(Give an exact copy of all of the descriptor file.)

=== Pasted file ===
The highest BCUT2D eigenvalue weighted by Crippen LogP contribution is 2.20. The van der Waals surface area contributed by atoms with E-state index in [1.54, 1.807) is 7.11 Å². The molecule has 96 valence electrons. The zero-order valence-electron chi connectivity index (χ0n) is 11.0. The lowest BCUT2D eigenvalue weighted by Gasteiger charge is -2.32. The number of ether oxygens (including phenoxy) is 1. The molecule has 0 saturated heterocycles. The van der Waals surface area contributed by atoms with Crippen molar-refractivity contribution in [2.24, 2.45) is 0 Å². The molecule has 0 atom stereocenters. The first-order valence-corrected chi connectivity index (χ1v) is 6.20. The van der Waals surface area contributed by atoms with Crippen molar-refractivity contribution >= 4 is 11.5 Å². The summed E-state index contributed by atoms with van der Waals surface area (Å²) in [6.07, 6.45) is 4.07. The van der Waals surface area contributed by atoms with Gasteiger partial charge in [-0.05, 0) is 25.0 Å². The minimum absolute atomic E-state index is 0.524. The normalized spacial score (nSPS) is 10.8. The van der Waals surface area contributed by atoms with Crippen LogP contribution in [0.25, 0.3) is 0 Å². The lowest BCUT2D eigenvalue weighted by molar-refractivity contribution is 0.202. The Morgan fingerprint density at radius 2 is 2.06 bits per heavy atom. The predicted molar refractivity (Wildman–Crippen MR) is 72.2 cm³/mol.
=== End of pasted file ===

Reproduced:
The highest BCUT2D eigenvalue weighted by Crippen LogP contribution is 2.20. The van der Waals surface area contributed by atoms with E-state index in [1.54, 1.807) is 7.11 Å². The molecule has 96 valence electrons. The zero-order valence-electron chi connectivity index (χ0n) is 11.0. The lowest BCUT2D eigenvalue weighted by Gasteiger charge is -2.32. The number of ether oxygens (including phenoxy) is 1. The molecule has 0 saturated heterocycles. The van der Waals surface area contributed by atoms with Crippen molar-refractivity contribution in [2.24, 2.45) is 0 Å². The molecule has 0 atom stereocenters. The first-order valence-corrected chi connectivity index (χ1v) is 6.20. The van der Waals surface area contributed by atoms with Crippen molar-refractivity contribution >= 4 is 11.5 Å². The summed E-state index contributed by atoms with van der Waals surface area (Å²) in [6.07, 6.45) is 4.07. The van der Waals surface area contributed by atoms with Gasteiger partial charge in [-0.05, 0) is 25.0 Å². The minimum absolute atomic E-state index is 0.524. The normalized spacial score (nSPS) is 10.8. The van der Waals surface area contributed by atoms with Crippen LogP contribution in [0.25, 0.3) is 0 Å². The lowest BCUT2D eigenvalue weighted by molar-refractivity contribution is 0.202. The Morgan fingerprint density at radius 2 is 2.06 bits per heavy atom. The predicted molar refractivity (Wildman–Crippen MR) is 72.2 cm³/mol.